>>>So if you agree that the floating mat theory doesn't require a global
>>>flood, I presume that you now agree that my characterization of the
>>>of evidence for the global flood is correct.
>>Your presumption is incorrect as far as Pennsylvanian coals go.
>You are being very inconsistent. I wish you would stick to one position.
>August 9th you replied to my statement that the allochthonous coal model
>doesn't require a global flood. You agreed with it. Here is the
>>GM>>>I don't understand your beef. The allochthonous model of coal
>>>does not require even weakly, a global flood.
As you know, Glenn, _requiring_ a global flood and _providing evidence
for_ a global flood are two different things. I have not changed my
>I am not arguing last year's discussion. Nor am I discussing coal origin
>per se. I am trying to find out why you think there is support for the
>cause from floating mats. This was your initial point in this thread.
>Aug 8th you implied that my statement that there was no evidence for YEC
>was erroneous because of the floating mat theory of coal. Then you
>with me that it had nothing to do with the global flood and today you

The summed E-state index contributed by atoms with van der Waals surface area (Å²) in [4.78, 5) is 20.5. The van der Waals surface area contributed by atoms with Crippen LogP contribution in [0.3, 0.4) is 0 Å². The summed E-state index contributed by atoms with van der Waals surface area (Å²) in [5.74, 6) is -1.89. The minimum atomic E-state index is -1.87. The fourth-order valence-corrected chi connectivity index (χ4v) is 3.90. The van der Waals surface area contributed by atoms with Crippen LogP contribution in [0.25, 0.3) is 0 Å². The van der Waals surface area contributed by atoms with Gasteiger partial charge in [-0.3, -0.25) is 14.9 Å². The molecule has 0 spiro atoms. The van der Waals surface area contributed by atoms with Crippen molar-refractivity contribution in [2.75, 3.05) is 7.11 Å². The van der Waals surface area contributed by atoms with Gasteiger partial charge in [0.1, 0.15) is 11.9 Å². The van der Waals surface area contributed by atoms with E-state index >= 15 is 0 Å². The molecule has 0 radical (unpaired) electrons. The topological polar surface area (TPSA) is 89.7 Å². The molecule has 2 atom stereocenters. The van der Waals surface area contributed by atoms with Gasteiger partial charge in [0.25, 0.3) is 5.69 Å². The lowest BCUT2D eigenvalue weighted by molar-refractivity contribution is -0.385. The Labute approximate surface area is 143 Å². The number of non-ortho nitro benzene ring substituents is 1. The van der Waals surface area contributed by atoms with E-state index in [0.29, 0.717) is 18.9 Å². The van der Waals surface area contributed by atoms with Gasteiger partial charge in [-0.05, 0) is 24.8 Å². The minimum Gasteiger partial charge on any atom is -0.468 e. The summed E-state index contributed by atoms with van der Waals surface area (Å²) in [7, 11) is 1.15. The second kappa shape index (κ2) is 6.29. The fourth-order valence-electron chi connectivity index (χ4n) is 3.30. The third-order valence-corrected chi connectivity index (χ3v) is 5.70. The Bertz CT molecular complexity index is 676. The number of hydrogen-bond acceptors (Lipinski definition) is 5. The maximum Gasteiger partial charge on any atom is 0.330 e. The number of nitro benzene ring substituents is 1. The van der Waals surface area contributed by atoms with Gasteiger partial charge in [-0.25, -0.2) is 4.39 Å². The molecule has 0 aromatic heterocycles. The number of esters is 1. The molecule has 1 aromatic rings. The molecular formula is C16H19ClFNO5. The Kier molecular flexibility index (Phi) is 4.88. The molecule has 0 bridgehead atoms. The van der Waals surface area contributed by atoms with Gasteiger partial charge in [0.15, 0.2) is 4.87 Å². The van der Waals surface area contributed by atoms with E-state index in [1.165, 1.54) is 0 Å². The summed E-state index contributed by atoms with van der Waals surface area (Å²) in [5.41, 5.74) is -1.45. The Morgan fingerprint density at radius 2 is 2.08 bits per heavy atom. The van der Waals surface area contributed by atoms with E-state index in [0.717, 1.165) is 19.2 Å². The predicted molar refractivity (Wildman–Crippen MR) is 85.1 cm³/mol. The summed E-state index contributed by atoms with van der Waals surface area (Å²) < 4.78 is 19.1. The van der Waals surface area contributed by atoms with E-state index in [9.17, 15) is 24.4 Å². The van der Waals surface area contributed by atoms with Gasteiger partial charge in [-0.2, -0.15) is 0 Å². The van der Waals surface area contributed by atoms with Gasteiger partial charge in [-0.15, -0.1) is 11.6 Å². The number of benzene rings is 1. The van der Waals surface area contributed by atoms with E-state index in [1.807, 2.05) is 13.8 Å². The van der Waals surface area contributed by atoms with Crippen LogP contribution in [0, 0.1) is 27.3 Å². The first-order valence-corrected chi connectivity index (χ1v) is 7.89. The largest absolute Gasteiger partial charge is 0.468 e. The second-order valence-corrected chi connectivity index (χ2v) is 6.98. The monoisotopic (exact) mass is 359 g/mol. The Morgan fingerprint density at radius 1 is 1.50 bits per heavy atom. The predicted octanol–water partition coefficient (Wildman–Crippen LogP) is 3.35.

>disavow your former agreement. It is hard to argue when one's debate
>opponent has gelatinous points of view.
What you are saying strikes me as nonsense. Maybe we need to discuss the
implications of floating mats of vegetation over every continent during
the same span of time.
>In the above you listed the assumption "if they were all deposited
>single event". Exactly what is the evidence that all pennsylvanian
>are deposited in a single event? Coals occur at different stratigraphic
>levels and thus are demonstrably separated in time. So how do you
>evidence for a single event. YOu are not going where the evidence leads
>you; you are going where the assumption leads you.
Tornados deposit debris in different layers and "thus are demonstrably
separated in time." The question is, how much time?
>You are arguing out of both sides of your mouth.
You're welcome to your opinion, but I disagree.
>>Coals still display the characteristics of transported organics which
>>out of water. Do you agree, Glenn???
>Yes but so what. YOu started this thread by implying that transported
>organics supports YEC. IT doesn't. Being compatible with YEC is not the
>same thing as supporting YEC.
At least you're now openly admitting that coals appear to be
allochthonous. During a discussion while you were off-line, Jonathan
Clarke found it hard to believe that you would make such an admission.